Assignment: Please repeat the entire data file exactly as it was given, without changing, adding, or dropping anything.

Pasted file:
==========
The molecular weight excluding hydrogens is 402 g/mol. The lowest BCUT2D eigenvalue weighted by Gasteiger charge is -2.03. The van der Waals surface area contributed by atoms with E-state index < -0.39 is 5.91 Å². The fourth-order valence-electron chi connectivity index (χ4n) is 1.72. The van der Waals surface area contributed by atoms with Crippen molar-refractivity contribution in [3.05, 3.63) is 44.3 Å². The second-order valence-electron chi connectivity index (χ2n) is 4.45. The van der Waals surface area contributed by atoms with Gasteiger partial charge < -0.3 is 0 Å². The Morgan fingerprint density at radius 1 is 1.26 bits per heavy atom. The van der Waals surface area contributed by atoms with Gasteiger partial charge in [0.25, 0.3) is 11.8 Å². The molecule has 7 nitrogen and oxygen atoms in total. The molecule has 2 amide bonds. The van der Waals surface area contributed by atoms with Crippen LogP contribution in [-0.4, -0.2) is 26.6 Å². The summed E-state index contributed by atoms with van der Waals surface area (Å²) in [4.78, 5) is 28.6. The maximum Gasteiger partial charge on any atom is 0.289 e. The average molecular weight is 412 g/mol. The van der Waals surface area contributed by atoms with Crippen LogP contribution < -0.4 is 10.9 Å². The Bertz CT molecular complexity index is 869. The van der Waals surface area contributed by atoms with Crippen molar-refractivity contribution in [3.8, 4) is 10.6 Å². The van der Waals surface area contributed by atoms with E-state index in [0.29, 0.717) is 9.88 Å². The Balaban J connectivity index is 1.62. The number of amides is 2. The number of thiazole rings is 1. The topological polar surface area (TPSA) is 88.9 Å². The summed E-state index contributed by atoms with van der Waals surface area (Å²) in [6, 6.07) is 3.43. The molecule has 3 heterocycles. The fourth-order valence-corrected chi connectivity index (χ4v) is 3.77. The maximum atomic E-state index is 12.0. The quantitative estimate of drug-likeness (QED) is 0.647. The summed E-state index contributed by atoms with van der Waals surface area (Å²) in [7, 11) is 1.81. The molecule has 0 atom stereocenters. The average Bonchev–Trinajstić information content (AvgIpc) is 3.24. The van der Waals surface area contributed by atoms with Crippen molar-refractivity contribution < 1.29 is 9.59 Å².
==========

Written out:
The molecular weight excluding hydrogens is 402 g/mol. The lowest BCUT2D eigenvalue weighted by Gasteiger charge is -2.03. The van der Waals surface area contributed by atoms with E-state index < -0.39 is 5.91 Å². The fourth-order valence-electron chi connectivity index (χ4n) is 1.72. The van der Waals surface area contributed by atoms with Crippen molar-refractivity contribution in [3.05, 3.63) is 44.3 Å². The second-order valence-electron chi connectivity index (χ2n) is 4.45. The van der Waals surface area contributed by atoms with Gasteiger partial charge < -0.3 is 0 Å². The Morgan fingerprint density at radius 1 is 1.26 bits per heavy atom. The van der Waals surface area contributed by atoms with Gasteiger partial charge in [0.25, 0.3) is 11.8 Å². The molecule has 7 nitrogen and oxygen atoms in total. The molecule has 2 amide bonds. The van der Waals surface area contributed by atoms with Crippen LogP contribution in [-0.4, -0.2) is 26.6 Å². The summed E-state index contributed by atoms with van der Waals surface area (Å²) in [4.78, 5) is 28.6. The maximum Gasteiger partial charge on any atom is 0.289 e. The average molecular weight is 412 g/mol. The van der Waals surface area contributed by atoms with Crippen LogP contribution < -0.4 is 10.9 Å². The Bertz CT molecular complexity index is 869. The van der Waals surface area contributed by atoms with Crippen molar-refractivity contribution in [3.8, 4) is 10.6 Å². The van der Waals surface area contributed by atoms with E-state index in [0.29, 0.717) is 9.88 Å². The Balaban J connectivity index is 1.62. The number of amides is 2. The number of thiazole rings is 1. The topological polar surface area (TPSA) is 88.9 Å². The summed E-state index contributed by atoms with van der Waals surface area (Å²) in [6, 6.07) is 3.43. The molecule has 3 heterocycles. The fourth-order valence-corrected chi connectivity index (χ4v) is 3.77. The maximum atomic E-state index is 12.0. The quantitative estimate of drug-likeness (QED) is 0.647. The summed E-state index contributed by atoms with van der Waals surface area (Å²) in [7, 11) is 1.81. The molecule has 0 atom stereocenters. The average Bonchev–Trinajstić information content (AvgIpc) is 3.24. The van der Waals surface area contributed by atoms with Crippen molar-refractivity contribution < 1.29 is 9.59 Å².